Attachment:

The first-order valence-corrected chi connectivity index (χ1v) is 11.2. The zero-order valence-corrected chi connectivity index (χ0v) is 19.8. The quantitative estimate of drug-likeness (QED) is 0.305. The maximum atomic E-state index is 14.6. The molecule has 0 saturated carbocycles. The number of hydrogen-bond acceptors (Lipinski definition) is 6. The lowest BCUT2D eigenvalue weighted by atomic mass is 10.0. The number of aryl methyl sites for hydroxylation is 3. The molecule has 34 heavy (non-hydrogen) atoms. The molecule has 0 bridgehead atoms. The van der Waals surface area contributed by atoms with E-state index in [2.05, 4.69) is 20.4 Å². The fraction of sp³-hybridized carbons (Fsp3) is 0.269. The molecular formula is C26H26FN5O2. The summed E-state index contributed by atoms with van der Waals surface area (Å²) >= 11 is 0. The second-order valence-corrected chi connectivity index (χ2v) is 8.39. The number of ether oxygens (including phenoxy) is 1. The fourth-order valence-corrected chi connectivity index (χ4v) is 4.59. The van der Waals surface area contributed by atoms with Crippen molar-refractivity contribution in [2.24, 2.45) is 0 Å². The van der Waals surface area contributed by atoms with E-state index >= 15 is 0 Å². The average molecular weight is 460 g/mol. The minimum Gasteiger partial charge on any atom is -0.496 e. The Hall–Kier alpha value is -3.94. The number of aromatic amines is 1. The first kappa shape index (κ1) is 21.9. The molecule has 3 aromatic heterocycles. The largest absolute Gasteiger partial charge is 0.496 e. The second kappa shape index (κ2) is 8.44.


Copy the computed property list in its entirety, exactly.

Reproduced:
The first-order valence-corrected chi connectivity index (χ1v) is 11.2. The zero-order valence-corrected chi connectivity index (χ0v) is 19.8. The quantitative estimate of drug-likeness (QED) is 0.305. The maximum atomic E-state index is 14.6. The molecule has 0 saturated carbocycles. The number of hydrogen-bond acceptors (Lipinski definition) is 6. The lowest BCUT2D eigenvalue weighted by atomic mass is 10.0. The number of aryl methyl sites for hydroxylation is 3. The molecule has 34 heavy (non-hydrogen) atoms. The molecule has 0 bridgehead atoms. The van der Waals surface area contributed by atoms with E-state index in [2.05, 4.69) is 20.4 Å². The fraction of sp³-hybridized carbons (Fsp3) is 0.269. The molecular formula is C26H26FN5O2. The summed E-state index contributed by atoms with van der Waals surface area (Å²) >= 11 is 0. The second-order valence-corrected chi connectivity index (χ2v) is 8.39. The number of ether oxygens (including phenoxy) is 1. The fourth-order valence-corrected chi connectivity index (χ4v) is 4.59. The van der Waals surface area contributed by atoms with Crippen molar-refractivity contribution in [2.24, 2.45) is 0 Å². The van der Waals surface area contributed by atoms with E-state index >= 15 is 0 Å². The average molecular weight is 460 g/mol. The minimum Gasteiger partial charge on any atom is -0.496 e. The Hall–Kier alpha value is -3.94. The number of aromatic amines is 1. The first kappa shape index (κ1) is 21.9. The molecule has 3 aromatic heterocycles. The largest absolute Gasteiger partial charge is 0.496 e. The second kappa shape index (κ2) is 8.44.